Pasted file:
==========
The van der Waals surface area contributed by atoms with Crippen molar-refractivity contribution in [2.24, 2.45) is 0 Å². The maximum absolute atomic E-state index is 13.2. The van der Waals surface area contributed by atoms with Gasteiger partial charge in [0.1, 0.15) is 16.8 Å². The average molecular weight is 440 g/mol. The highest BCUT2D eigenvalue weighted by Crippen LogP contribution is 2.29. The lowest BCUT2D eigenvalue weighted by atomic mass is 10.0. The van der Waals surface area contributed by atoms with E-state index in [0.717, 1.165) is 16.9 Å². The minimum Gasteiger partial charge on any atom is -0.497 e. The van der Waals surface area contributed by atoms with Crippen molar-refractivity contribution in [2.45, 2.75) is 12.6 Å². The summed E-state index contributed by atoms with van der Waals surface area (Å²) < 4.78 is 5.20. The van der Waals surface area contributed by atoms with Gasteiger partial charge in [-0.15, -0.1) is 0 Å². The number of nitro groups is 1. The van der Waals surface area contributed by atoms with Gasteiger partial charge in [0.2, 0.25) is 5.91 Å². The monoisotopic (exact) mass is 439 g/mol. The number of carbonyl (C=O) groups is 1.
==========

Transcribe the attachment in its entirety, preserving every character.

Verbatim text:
The van der Waals surface area contributed by atoms with Crippen molar-refractivity contribution in [2.24, 2.45) is 0 Å². The maximum absolute atomic E-state index is 13.2. The van der Waals surface area contributed by atoms with Gasteiger partial charge in [0.1, 0.15) is 16.8 Å². The average molecular weight is 440 g/mol. The highest BCUT2D eigenvalue weighted by Crippen LogP contribution is 2.29. The lowest BCUT2D eigenvalue weighted by atomic mass is 10.0. The van der Waals surface area contributed by atoms with E-state index in [0.717, 1.165) is 16.9 Å². The minimum Gasteiger partial charge on any atom is -0.497 e. The van der Waals surface area contributed by atoms with Crippen molar-refractivity contribution in [2.45, 2.75) is 12.6 Å². The summed E-state index contributed by atoms with van der Waals surface area (Å²) < 4.78 is 5.20. The van der Waals surface area contributed by atoms with Gasteiger partial charge in [-0.15, -0.1) is 0 Å². The number of nitro groups is 1. The van der Waals surface area contributed by atoms with Gasteiger partial charge in [0.2, 0.25) is 5.91 Å². The monoisotopic (exact) mass is 439 g/mol. The number of carbonyl (C=O) groups is 1.